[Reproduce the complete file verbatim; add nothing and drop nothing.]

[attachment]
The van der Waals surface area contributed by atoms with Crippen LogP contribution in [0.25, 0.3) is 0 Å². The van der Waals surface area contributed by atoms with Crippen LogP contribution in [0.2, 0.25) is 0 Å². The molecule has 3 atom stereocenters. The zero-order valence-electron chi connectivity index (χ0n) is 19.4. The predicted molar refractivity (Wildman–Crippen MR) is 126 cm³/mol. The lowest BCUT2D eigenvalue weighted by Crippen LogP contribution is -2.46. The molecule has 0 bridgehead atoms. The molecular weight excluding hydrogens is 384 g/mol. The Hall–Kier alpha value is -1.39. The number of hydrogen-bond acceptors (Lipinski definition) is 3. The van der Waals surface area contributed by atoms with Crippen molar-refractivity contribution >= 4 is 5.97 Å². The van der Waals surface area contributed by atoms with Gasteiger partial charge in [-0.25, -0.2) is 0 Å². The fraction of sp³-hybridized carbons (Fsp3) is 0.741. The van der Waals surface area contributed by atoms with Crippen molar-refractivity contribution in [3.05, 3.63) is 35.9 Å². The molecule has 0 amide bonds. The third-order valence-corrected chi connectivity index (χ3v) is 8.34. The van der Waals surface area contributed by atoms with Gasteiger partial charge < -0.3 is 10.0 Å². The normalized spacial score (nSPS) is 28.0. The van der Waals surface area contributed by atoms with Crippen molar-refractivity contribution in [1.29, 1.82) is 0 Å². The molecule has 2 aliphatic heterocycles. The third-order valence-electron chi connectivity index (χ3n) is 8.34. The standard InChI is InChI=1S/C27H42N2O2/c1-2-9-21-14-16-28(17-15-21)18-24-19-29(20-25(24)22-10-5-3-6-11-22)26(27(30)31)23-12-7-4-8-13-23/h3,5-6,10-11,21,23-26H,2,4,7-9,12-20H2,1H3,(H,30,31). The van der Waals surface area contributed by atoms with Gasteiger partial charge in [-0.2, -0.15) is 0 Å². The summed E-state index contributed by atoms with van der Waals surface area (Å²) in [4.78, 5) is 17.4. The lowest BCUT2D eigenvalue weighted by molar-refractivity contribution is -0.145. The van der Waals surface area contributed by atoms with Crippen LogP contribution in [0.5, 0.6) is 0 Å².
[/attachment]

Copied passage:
The van der Waals surface area contributed by atoms with Crippen LogP contribution in [0.25, 0.3) is 0 Å². The van der Waals surface area contributed by atoms with Crippen LogP contribution in [0.2, 0.25) is 0 Å². The molecule has 3 atom stereocenters. The zero-order valence-electron chi connectivity index (χ0n) is 19.4. The predicted molar refractivity (Wildman–Crippen MR) is 126 cm³/mol. The lowest BCUT2D eigenvalue weighted by Crippen LogP contribution is -2.46. The molecule has 0 bridgehead atoms. The molecular weight excluding hydrogens is 384 g/mol. The Hall–Kier alpha value is -1.39. The number of hydrogen-bond acceptors (Lipinski definition) is 3. The van der Waals surface area contributed by atoms with Crippen molar-refractivity contribution >= 4 is 5.97 Å². The van der Waals surface area contributed by atoms with Gasteiger partial charge in [-0.25, -0.2) is 0 Å². The fraction of sp³-hybridized carbons (Fsp3) is 0.741. The van der Waals surface area contributed by atoms with Crippen molar-refractivity contribution in [3.05, 3.63) is 35.9 Å². The molecule has 0 amide bonds. The third-order valence-corrected chi connectivity index (χ3v) is 8.34. The van der Waals surface area contributed by atoms with Gasteiger partial charge < -0.3 is 10.0 Å². The normalized spacial score (nSPS) is 28.0. The van der Waals surface area contributed by atoms with Crippen molar-refractivity contribution in [1.29, 1.82) is 0 Å². The molecule has 2 aliphatic heterocycles. The third-order valence-electron chi connectivity index (χ3n) is 8.34. The standard InChI is InChI=1S/C27H42N2O2/c1-2-9-21-14-16-28(17-15-21)18-24-19-29(20-25(24)22-10-5-3-6-11-22)26(27(30)31)23-12-7-4-8-13-23/h3,5-6,10-11,21,23-26H,2,4,7-9,12-20H2,1H3,(H,30,31). The van der Waals surface area contributed by atoms with Gasteiger partial charge in [-0.2, -0.15) is 0 Å². The summed E-state index contributed by atoms with van der Waals surface area (Å²) in [4.78, 5) is 17.4. The lowest BCUT2D eigenvalue weighted by molar-refractivity contribution is -0.145. The van der Waals surface area contributed by atoms with Crippen LogP contribution in [0.5, 0.6) is 0 Å².